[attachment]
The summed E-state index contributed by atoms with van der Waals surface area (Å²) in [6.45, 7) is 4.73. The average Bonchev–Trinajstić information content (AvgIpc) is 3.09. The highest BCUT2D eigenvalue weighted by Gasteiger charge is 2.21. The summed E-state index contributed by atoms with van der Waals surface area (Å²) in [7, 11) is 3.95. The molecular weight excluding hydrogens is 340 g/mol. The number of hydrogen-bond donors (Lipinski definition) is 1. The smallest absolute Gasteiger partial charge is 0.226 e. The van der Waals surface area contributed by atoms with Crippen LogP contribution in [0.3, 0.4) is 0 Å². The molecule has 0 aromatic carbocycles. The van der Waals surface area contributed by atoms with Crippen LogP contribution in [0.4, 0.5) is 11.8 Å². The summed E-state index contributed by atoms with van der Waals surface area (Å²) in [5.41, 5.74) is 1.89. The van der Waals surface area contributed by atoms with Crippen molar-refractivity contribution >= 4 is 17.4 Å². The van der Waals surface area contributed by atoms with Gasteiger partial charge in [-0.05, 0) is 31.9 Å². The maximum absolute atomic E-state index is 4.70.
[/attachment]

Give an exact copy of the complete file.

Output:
The summed E-state index contributed by atoms with van der Waals surface area (Å²) in [6.45, 7) is 4.73. The average Bonchev–Trinajstić information content (AvgIpc) is 3.09. The highest BCUT2D eigenvalue weighted by Gasteiger charge is 2.21. The summed E-state index contributed by atoms with van der Waals surface area (Å²) in [7, 11) is 3.95. The molecular weight excluding hydrogens is 340 g/mol. The number of hydrogen-bond donors (Lipinski definition) is 1. The smallest absolute Gasteiger partial charge is 0.226 e. The van der Waals surface area contributed by atoms with Crippen LogP contribution in [0.3, 0.4) is 0 Å². The molecule has 0 aromatic carbocycles. The van der Waals surface area contributed by atoms with Crippen LogP contribution in [0.4, 0.5) is 11.8 Å². The summed E-state index contributed by atoms with van der Waals surface area (Å²) in [5.41, 5.74) is 1.89. The van der Waals surface area contributed by atoms with Crippen molar-refractivity contribution >= 4 is 17.4 Å². The van der Waals surface area contributed by atoms with Gasteiger partial charge in [-0.05, 0) is 31.9 Å². The maximum absolute atomic E-state index is 4.70.